SYNOPSIS:  Dramatizing a marriage born of passion and strained by ambition, Arliss Ryan’s fascinating historical novel chronicles a love affair for the ages, and the story of a woman who dares to fulfill her
own surprising destiny.

Anne Hathaway is weighing her prospects for marriage when a dalliance with young Will Shakespeare, the poetry-writing son of a rural glovemaker, leaves her pregnant and wed. When Will joins a traveling acting troupe and moves to London, Anne leaves their children in his parents’ care and boldly follows him. Taking up a new identity at Will’s side, Anne supports his career as a struggling actor by sewing costumes and transcribing manuscripts in the rough-and-tumble world of London’s theatres. As Will finds his true calling in writing, Anne’s own literary skills begin to flower, leading to a secret collaboration that makes Will the foremost playwright in Elizabethan England.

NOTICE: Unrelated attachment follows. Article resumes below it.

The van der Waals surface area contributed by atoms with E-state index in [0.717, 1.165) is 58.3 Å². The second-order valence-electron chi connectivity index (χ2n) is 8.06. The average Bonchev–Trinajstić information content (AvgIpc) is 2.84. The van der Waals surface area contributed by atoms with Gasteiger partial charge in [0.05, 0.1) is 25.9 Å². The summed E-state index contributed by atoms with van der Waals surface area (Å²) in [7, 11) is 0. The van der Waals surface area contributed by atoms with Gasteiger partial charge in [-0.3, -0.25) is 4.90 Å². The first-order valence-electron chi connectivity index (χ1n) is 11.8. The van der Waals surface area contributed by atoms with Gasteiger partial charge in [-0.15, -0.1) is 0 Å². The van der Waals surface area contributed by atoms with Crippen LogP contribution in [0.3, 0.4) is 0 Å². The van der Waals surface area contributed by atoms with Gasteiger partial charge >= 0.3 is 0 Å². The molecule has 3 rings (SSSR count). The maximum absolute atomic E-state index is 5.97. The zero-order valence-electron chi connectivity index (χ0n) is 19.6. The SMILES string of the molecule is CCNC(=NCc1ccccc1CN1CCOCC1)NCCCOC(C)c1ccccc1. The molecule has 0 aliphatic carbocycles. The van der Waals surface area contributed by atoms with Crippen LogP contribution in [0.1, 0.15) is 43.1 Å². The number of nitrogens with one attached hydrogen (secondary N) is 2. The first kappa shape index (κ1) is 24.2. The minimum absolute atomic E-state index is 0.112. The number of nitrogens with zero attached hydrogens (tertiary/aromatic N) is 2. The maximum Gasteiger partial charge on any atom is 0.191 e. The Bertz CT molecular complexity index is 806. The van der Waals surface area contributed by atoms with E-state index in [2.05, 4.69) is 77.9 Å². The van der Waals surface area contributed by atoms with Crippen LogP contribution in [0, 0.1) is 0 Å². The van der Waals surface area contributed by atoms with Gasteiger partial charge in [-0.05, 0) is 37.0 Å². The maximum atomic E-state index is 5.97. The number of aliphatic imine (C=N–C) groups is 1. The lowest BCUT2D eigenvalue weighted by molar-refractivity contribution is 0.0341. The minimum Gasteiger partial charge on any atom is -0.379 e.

New Giveaway: The Lady and the Unicorn by Tracy Chevalier (with new rules)

Okay kiddies, Miss Amy has a new giveaway for you!  I found a hardback copy of The Lady and The Unicorn by Tracy Chevalier, author of Girl With a Pearl Earring, at my local Goodwill store and seeing that I already have a copy I thought I would give one of my lovely readers a chance to win it!

Due to circumstances with another giveaway that I had recently, I decided to add a rule for my giveaway winners:  If you have already won a copy of the same giveaway on another blog, kindly let me know and I will draw another name. This way, EVERYONE has a chance to win at least 1 copy and not just one person winning several.  Sounds fair right?!  Honor system people, honor system!   

I have 1 hardback copy of The Lady and The Unicorn up for grabs. 

To enter, please leave a comment with your email address AND answer the poll question at the upper left corner of my site. 

SYNOPSIS:  A tour de force of history and imagination, The Lady and the Unicorn is Tracy Chevalier’s answer to the mystery behind one of the art world’s great masterpieces—a set of bewitching medieval tapestries that hangs today in the Cluny Museum in Paris. They appear to portray the seduction of a unicorn, but the story behind their making is unknown—until now.